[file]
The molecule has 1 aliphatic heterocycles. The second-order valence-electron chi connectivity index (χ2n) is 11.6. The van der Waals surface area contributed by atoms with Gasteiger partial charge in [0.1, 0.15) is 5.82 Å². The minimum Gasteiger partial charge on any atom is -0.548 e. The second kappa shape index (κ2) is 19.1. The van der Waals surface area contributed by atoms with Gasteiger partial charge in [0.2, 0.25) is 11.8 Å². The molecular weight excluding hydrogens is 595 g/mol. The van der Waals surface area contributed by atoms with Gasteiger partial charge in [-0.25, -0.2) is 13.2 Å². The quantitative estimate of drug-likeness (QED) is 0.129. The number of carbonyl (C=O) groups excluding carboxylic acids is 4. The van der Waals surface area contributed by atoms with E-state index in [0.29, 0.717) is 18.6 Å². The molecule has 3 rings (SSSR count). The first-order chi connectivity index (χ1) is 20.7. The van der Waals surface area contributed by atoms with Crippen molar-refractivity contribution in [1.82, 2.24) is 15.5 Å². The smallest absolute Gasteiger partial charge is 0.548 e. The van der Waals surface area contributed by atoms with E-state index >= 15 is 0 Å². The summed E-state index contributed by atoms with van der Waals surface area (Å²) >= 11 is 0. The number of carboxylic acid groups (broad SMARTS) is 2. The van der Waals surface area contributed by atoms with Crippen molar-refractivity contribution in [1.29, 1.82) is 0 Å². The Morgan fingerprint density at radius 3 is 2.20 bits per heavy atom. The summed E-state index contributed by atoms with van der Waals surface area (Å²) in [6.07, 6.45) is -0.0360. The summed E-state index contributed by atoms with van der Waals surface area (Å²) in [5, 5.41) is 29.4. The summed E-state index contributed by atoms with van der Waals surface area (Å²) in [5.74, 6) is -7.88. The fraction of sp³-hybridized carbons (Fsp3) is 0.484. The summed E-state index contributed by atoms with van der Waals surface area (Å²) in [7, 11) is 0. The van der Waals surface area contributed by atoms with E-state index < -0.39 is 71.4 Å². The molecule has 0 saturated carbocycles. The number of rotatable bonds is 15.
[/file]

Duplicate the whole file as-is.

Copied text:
The molecule has 1 aliphatic heterocycles. The second-order valence-electron chi connectivity index (χ2n) is 11.6. The van der Waals surface area contributed by atoms with Gasteiger partial charge in [0.1, 0.15) is 5.82 Å². The minimum Gasteiger partial charge on any atom is -0.548 e. The second kappa shape index (κ2) is 19.1. The van der Waals surface area contributed by atoms with Gasteiger partial charge in [0.2, 0.25) is 11.8 Å². The molecular weight excluding hydrogens is 595 g/mol. The van der Waals surface area contributed by atoms with Gasteiger partial charge in [-0.25, -0.2) is 13.2 Å². The quantitative estimate of drug-likeness (QED) is 0.129. The number of carbonyl (C=O) groups excluding carboxylic acids is 4. The van der Waals surface area contributed by atoms with E-state index in [0.29, 0.717) is 18.6 Å². The molecule has 3 rings (SSSR count). The first-order chi connectivity index (χ1) is 20.7. The van der Waals surface area contributed by atoms with Crippen molar-refractivity contribution in [1.82, 2.24) is 15.5 Å². The smallest absolute Gasteiger partial charge is 0.548 e. The van der Waals surface area contributed by atoms with E-state index >= 15 is 0 Å². The summed E-state index contributed by atoms with van der Waals surface area (Å²) >= 11 is 0. The number of carboxylic acid groups (broad SMARTS) is 2. The van der Waals surface area contributed by atoms with Crippen molar-refractivity contribution in [1.29, 1.82) is 0 Å². The Morgan fingerprint density at radius 3 is 2.20 bits per heavy atom. The summed E-state index contributed by atoms with van der Waals surface area (Å²) in [6.07, 6.45) is -0.0360. The summed E-state index contributed by atoms with van der Waals surface area (Å²) in [5, 5.41) is 29.4. The summed E-state index contributed by atoms with van der Waals surface area (Å²) in [5.74, 6) is -7.88. The fraction of sp³-hybridized carbons (Fsp3) is 0.484. The summed E-state index contributed by atoms with van der Waals surface area (Å²) in [7, 11) is 0. The van der Waals surface area contributed by atoms with E-state index < -0.39 is 71.4 Å². The molecule has 0 saturated carbocycles. The number of rotatable bonds is 15.